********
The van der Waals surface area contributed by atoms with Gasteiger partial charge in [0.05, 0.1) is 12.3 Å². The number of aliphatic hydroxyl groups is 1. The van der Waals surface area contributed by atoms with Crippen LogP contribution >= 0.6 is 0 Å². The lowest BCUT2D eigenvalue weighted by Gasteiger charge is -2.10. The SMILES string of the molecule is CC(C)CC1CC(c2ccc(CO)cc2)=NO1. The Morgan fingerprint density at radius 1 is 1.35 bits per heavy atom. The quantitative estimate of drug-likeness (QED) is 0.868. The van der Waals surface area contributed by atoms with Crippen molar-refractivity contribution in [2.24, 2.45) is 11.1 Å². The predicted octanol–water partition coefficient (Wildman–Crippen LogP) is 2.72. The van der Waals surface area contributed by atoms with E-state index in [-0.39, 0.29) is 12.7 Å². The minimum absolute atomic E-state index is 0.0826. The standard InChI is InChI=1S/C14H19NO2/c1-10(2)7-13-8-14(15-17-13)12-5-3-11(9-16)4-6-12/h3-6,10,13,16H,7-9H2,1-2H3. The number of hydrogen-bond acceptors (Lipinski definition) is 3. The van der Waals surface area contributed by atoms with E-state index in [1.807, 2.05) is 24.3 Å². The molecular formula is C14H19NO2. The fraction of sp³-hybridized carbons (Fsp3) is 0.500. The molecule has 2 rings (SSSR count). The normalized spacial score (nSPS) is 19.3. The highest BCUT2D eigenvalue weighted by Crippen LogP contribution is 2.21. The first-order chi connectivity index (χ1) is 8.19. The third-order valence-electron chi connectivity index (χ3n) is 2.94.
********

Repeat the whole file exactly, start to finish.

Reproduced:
The van der Waals surface area contributed by atoms with Gasteiger partial charge in [0.05, 0.1) is 12.3 Å². The number of aliphatic hydroxyl groups is 1. The van der Waals surface area contributed by atoms with Crippen LogP contribution >= 0.6 is 0 Å². The lowest BCUT2D eigenvalue weighted by Gasteiger charge is -2.10. The SMILES string of the molecule is CC(C)CC1CC(c2ccc(CO)cc2)=NO1. The Morgan fingerprint density at radius 1 is 1.35 bits per heavy atom. The quantitative estimate of drug-likeness (QED) is 0.868. The van der Waals surface area contributed by atoms with Crippen molar-refractivity contribution in [2.24, 2.45) is 11.1 Å². The predicted octanol–water partition coefficient (Wildman–Crippen LogP) is 2.72. The van der Waals surface area contributed by atoms with E-state index in [-0.39, 0.29) is 12.7 Å². The minimum absolute atomic E-state index is 0.0826. The standard InChI is InChI=1S/C14H19NO2/c1-10(2)7-13-8-14(15-17-13)12-5-3-11(9-16)4-6-12/h3-6,10,13,16H,7-9H2,1-2H3. The number of hydrogen-bond acceptors (Lipinski definition) is 3. The van der Waals surface area contributed by atoms with E-state index in [1.807, 2.05) is 24.3 Å². The molecular formula is C14H19NO2. The fraction of sp³-hybridized carbons (Fsp3) is 0.500. The molecule has 2 rings (SSSR count). The normalized spacial score (nSPS) is 19.3. The highest BCUT2D eigenvalue weighted by Crippen LogP contribution is 2.21. The first-order chi connectivity index (χ1) is 8.19. The third-order valence-electron chi connectivity index (χ3n) is 2.94.